Enterprise-grade Linux: Five network security FOSS apps
iTWire has a story detailing five open source security applications:
As more security applications are gobbled up by large firms, open source projects gain a unique advantage. Anytime an organization needs to make money, they are willing to draw a gray line with respect to their ethics. As most open source projects don't rely on corporate funding, they can be more strict with respect to what they call malware. It is quite likely that as the volume of malware increases, this advantage will become more clear.
Growing virus production taxes security firms
The Register points out the current problem with growing malware trends:
The rate at which malware is growing is quite alarming. If this trend continues it will become impossible for anti virus firms to keep ahead of the wave. The current attitude toward malware is to take a very reactive approach. Most groups don't focus on stopping the cause of problems, but rather treating the symptoms. While there is certainly a great deal of money to be made in treating symptoms, the well is going to dry up eventually.
New versions of X.org were released this week.
The tricky thing with X.org is that it has to run as root, so it gives a local attacker the potential to compromise the machine.
More Vulnerability Reporting
A report was made public last week that once again compares the number of flaws fixed in various things. I think Mark Cox and Window Snyder summed things up pretty well regarding those reports:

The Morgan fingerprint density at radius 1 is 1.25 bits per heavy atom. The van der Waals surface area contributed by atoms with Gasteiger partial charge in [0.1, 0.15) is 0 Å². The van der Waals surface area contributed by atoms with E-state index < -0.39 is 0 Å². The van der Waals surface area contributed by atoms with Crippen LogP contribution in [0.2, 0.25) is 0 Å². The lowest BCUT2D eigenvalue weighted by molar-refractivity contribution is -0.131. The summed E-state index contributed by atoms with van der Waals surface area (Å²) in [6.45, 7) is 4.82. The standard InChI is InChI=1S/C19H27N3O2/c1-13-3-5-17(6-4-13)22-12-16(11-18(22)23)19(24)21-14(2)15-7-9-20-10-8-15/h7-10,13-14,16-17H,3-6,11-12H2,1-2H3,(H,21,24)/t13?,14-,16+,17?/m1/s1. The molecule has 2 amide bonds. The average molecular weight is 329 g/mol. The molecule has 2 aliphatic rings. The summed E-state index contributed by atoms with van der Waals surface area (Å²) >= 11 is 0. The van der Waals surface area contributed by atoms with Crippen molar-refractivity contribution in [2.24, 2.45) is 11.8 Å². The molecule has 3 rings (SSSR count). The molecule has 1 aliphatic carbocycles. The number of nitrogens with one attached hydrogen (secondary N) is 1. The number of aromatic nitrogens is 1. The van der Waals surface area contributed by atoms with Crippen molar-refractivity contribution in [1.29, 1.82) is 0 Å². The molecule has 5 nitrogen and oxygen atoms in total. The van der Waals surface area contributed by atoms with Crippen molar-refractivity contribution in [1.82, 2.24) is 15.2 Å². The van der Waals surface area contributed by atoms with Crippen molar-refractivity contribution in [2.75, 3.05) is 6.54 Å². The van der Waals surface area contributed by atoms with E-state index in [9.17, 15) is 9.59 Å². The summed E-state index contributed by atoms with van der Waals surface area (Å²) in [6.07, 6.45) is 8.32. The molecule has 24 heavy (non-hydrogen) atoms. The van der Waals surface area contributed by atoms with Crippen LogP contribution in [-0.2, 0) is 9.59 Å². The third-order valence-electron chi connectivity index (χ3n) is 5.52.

At this point any intelligent reader should notice that these reports need to be taken with a grain of salt, and the real story isn't what's reported, but what one can learn from the data.
Embedded library madness
Right now there has been a bit of news from a company named Palamida. They like to point out all the things that contain embedded copies of various open source projects.
Before 2002 this was a fairly common occurrence within a number of open source projects, until there were a number of zlib flaws. This made most project rethink keeping their own local copies of the source and using the system copy instead. This ties in nicely with the above mentioned vulnerability report. More vulnerabilities doesn't always mean less secure.
So a coworker pointed me at his blog today, which discusses a few really nice tools for those of us in the security world:
These tools should help with the analysis of various bits of software. Figuring out what a piece of malware is doing can always be challenging. Knowing what signals are being trapped along with what files are open can be most useful.
I'm back now after the holiday break and a bout with illness. Luckily it's been a fairly slow couple of weeks.
Coverity and Open Source
There were quite a few stories about Coverity this week. Most were rather poorly written and were confusing at best. The real story is best read from the Coverity site here:
In general Coverity is portrayed in a mostly positive light for providing their service to various Open Source projects. In reality it's not that simple. Using a closed source tool for the supposed benefit of Open Source is misleading at best. If Coverity was serious about improving the state of Open Source, they would release their tool under an Open Source license for the community to consume and improve upon. Right now they simply have a clever marketing program.
Bruce Schneier Interview
Computerworld has a nice interview with Bruce Schneier that even mentions Linux:
He is one of the few security public figures who can explain things in a manner that most people can understand.